1st Century AD
16″ (40.6cm) high
Roman life-size marble head of Artemis, with centrally parted hair, based on the Greek Attic Artemis Colonna type of the 4th c. BC.
The Artemis Colonna is a majestic creation featuring the goddess of the hunt as an elegantly draped figure with bow in hand and quiver on the back. The composition of the head is powerful, its physiognomy replete with the idealized quality characteristic of Greek classical sculpture. This classic influence is best seen in the perfect almond-shaped eyes with their sharply carved lids as well as the smooth contour of the face. However the ample volume of the lips as well as the slight sideways twist of the head show a certain dynamism which begins to appear in the 4th c. BC sculpture.
The goddess’ coiffure, held in place by a diadem, is exquisitely rendered. The hair, composed of wavy strands, has a wonderful plastic quality. This rich handling of the coiffure and the smooth quality of the goddess’ face suggest a date sometime during the Hadrianic or early Antonine periods.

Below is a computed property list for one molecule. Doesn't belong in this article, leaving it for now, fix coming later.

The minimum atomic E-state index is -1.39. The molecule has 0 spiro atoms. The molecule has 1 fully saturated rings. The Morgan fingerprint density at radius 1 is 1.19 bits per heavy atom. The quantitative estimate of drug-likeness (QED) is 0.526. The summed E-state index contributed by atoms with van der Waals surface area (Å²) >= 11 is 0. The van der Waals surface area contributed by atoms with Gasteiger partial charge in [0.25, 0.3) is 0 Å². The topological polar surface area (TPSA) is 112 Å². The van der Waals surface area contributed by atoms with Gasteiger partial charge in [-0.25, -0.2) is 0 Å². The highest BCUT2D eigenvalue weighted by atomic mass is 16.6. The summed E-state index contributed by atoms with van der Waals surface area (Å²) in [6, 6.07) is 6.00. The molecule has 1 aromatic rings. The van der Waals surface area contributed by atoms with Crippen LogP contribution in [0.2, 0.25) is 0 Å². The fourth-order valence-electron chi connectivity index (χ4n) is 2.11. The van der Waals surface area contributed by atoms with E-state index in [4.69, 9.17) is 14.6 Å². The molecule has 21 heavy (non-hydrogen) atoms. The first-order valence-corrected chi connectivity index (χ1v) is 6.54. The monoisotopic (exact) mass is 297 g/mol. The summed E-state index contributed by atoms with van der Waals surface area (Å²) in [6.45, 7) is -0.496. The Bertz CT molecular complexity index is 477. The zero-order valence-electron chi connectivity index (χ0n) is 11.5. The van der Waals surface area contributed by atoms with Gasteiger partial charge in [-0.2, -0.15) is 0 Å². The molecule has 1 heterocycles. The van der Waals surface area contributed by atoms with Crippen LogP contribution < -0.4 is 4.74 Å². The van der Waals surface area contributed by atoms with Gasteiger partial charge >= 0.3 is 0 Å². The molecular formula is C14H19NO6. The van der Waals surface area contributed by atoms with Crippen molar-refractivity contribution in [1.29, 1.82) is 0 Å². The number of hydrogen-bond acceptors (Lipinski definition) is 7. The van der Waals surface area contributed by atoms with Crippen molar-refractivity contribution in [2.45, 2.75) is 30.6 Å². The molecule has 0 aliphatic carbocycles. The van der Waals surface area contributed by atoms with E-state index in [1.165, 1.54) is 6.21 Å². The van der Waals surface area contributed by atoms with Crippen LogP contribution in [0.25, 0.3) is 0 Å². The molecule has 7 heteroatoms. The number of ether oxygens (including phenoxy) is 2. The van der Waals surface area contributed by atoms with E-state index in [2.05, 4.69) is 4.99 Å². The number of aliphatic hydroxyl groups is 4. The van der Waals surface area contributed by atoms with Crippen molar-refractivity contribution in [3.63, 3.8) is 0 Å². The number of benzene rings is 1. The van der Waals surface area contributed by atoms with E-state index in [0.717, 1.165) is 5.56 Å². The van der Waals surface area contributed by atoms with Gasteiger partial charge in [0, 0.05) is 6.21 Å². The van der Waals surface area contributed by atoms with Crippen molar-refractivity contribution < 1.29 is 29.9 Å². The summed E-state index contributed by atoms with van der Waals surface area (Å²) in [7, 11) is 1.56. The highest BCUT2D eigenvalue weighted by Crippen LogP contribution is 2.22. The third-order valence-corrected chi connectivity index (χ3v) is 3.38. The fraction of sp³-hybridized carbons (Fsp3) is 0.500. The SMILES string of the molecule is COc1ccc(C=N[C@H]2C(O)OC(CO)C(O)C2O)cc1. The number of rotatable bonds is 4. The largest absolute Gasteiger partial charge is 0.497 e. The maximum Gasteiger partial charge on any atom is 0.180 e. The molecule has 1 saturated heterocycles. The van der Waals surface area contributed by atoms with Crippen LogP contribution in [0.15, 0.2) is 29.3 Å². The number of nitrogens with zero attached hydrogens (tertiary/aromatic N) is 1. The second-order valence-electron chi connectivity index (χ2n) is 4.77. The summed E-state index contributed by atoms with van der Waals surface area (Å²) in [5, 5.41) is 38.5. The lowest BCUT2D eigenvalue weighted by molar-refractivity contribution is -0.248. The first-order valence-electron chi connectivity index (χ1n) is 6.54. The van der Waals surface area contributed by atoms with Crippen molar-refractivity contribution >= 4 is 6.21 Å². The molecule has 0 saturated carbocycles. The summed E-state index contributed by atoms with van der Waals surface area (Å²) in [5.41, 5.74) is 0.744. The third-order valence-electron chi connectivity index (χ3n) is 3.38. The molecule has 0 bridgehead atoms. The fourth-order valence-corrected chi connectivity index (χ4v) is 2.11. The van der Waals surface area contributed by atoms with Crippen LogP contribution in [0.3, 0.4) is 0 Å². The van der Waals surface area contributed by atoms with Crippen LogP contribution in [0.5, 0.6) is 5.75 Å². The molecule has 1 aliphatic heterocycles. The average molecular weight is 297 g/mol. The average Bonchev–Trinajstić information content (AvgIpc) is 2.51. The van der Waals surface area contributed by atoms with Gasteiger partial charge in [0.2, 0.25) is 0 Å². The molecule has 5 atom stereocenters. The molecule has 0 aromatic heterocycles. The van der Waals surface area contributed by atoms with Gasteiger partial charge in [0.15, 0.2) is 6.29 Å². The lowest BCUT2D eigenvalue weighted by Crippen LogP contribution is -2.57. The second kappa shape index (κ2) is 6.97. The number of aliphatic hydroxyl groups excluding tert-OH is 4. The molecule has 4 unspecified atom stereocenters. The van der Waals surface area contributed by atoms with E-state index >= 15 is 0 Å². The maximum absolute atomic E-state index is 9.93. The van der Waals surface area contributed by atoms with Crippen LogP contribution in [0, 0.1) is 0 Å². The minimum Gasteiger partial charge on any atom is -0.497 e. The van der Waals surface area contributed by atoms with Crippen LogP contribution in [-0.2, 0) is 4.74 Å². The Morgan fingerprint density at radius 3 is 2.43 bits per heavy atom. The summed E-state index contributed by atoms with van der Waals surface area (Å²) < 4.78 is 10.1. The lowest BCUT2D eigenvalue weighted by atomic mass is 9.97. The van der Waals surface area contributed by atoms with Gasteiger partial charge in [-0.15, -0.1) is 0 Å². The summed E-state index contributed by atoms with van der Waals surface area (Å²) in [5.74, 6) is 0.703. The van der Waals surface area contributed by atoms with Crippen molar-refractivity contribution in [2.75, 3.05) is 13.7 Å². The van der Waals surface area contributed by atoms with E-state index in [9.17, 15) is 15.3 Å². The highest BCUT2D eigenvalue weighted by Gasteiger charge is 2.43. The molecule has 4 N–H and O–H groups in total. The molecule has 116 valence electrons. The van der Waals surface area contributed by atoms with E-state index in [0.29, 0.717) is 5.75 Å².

The present head was carved from one piece of marble altogether with its neck. The treatment of the bottom of the neck suggests that the head was designed to be inserted in the goddess’ body. Unusually complete and well-preserved this is one of only a few heads of this type to have come down to us. There is some chipping above the left eye and the lip and nose are restored.
In this magnificent head, a Roman artist of exceptional talent recreated an important Greek masterpiece for a sophisticated clientele, which included the Imperial family and many wealthy individuals. Now as then, this remarkable sculpture captures the Greek 4th century aesthetic as it tries to move beyond the confines of the classical spirit and illustrate a more expressive and vibrant humanity.
For a similar head see M. B Comstock and C. C. Vermeule, Sculpture in Stone: The Greek, Roman and Etruscan Collections of the Museum of Fine Arts Boston, Boston 1976: no. 103, pp. 64-65, which includes further information on the type and standard bibliography. The Artemis Colonna sculptural type is also discussed in Bieber, Ancient Copies: p.88, pls. 60-61.Login to view price